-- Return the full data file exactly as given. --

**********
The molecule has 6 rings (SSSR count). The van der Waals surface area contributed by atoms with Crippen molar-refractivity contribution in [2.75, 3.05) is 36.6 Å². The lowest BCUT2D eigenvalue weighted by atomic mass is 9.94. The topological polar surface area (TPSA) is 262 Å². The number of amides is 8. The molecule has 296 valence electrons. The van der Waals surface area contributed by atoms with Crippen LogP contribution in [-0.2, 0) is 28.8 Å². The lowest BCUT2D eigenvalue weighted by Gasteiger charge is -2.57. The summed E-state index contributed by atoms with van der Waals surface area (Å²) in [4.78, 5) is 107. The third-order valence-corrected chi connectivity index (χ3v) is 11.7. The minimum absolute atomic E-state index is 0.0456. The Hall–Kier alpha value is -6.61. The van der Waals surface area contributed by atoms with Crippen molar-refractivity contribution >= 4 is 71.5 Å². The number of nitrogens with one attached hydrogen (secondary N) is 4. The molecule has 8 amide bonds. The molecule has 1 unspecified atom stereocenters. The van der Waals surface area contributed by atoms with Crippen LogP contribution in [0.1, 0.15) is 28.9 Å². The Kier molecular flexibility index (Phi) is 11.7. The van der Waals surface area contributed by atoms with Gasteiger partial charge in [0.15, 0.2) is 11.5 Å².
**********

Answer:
The molecule has 6 rings (SSSR count). The van der Waals surface area contributed by atoms with Crippen molar-refractivity contribution in [2.75, 3.05) is 36.6 Å². The lowest BCUT2D eigenvalue weighted by atomic mass is 9.94. The topological polar surface area (TPSA) is 262 Å². The number of amides is 8. The molecule has 296 valence electrons. The van der Waals surface area contributed by atoms with Crippen LogP contribution in [-0.2, 0) is 28.8 Å². The lowest BCUT2D eigenvalue weighted by Gasteiger charge is -2.57. The summed E-state index contributed by atoms with van der Waals surface area (Å²) in [4.78, 5) is 107. The third-order valence-corrected chi connectivity index (χ3v) is 11.7. The minimum absolute atomic E-state index is 0.0456. The Hall–Kier alpha value is -6.61. The van der Waals surface area contributed by atoms with Crippen molar-refractivity contribution >= 4 is 71.5 Å². The number of nitrogens with one attached hydrogen (secondary N) is 4. The molecule has 8 amide bonds. The molecule has 1 unspecified atom stereocenters. The van der Waals surface area contributed by atoms with Crippen LogP contribution in [0.1, 0.15) is 28.9 Å². The Kier molecular flexibility index (Phi) is 11.7. The van der Waals surface area contributed by atoms with Gasteiger partial charge in [0.15, 0.2) is 11.5 Å².